In the midst of a coronavirus pandemic, it is easy to forget that just 10 weeks ago Washington was facing an additional crisis: Much of the state, including urban areas in Clark County, was blanketed by smoke from a series of wildfires.
The Pearl Hill Fire in Douglas and Okanogan counties eventually burned 223,731 acres, making it the second largest in state history. For perspective, that is more than half the total acreage of Clark County. Closer to home, the Big Hollow Fire, near Yale Reservoir, burned about 25,000 acres.
Wildfires are a fact of life in this part of the country; when more than half the state is forestland, fires are an annual occurrence, and they are growing in size and intensity because of climate change. While we are accustomed to fires, an analysis by public media organization Crosscut, using a database compiled by the state Department of Natural Resources, still provides some insight.
Notably, the Department of Natural Resources — the state’s largest firefighting agency — responded this year to 1,851 fires, the highest total this decade. While the largest blazes tend to be east of the Cascades, 31 percent of the state’s wildfires were on the more populous west side of the mountains.
That plays into an ongoing debate regarding fire prevention and fire suppression. With people and structures increasingly encroaching on the wildland-urban interface, quick suppression has become the goal — stopping a fire before it endangers homes or heavily populated areas.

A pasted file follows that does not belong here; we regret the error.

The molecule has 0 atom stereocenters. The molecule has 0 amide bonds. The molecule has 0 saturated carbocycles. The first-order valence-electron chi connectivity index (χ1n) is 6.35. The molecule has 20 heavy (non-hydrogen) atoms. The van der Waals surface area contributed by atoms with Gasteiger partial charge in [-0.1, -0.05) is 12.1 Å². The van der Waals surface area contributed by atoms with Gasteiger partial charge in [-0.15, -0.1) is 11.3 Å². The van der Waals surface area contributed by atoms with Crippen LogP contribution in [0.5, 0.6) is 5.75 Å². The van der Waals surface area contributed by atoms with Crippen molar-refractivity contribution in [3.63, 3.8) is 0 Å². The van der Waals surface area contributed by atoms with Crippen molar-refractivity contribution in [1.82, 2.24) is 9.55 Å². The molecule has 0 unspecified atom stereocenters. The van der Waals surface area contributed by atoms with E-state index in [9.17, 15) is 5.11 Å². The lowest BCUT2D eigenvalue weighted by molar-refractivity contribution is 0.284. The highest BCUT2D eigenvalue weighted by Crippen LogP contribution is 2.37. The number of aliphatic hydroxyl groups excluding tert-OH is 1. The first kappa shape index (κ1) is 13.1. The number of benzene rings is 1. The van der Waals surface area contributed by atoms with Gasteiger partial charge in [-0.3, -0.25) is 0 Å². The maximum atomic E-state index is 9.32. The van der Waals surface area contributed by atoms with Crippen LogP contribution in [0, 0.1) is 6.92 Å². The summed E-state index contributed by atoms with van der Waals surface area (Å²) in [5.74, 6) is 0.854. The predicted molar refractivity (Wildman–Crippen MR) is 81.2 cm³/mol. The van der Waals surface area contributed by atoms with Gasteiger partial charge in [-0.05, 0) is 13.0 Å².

In Washington, urban growth boundaries defined by the Growth Management Act help create well-managed expansion rather than the sprawl seen in many states.
That has an impact that extends well beyond the danger posed by wildfires. As state Insurance Commissioner Mike Kreidler explained to The Columbian’s Editorial Board: “We want to make sure the insurance industry doesn’t leave the market. Trying to dictate that by statute is not as effective as the market and smart land-use policy.”
On top of all that is a growing awareness of forest management and the impact it has on wildfires. The share of the U.S. Forest Service budget devoted to fighting fires has risen from 15 percent to 55 percent in recent years, leaving less money for fire prevention.
Congress recently put an end to the practice of “fire borrowing” — using prevention money for suppression, thereby creating a cycle of more devastating blazes. But the thinning of forests to reduce fuel for fires remains underfunded. Hilary Franz, the state commissioner of public lands, told The Columbian: “The federal lands are the worst forest health crisis in the state.”
According to Crosscut, about 80 percent of Washington wildfires over the past 12 years have been started by humans. (Four of those have been classified as “grudge fires” — intentionally started because of an argument or grudge.) Caution when in the woods or burning debris is still the best way to prevent wildfires.
Still, preparing for the inevitability of fires must be a priority for the Legislature and for citizens throughout the state.
As the DNR’s Angie Lane said: “It’s all about preparedness. We live in the West. We’re always going to have fire. If they’re in one of those environments where fire happens every year — like Spokane County — then it’s up to the community working with fire agencies to do what they need to do to protect themselves.”
Because as soon as one fire season concludes, it is time to start thinking about the next one.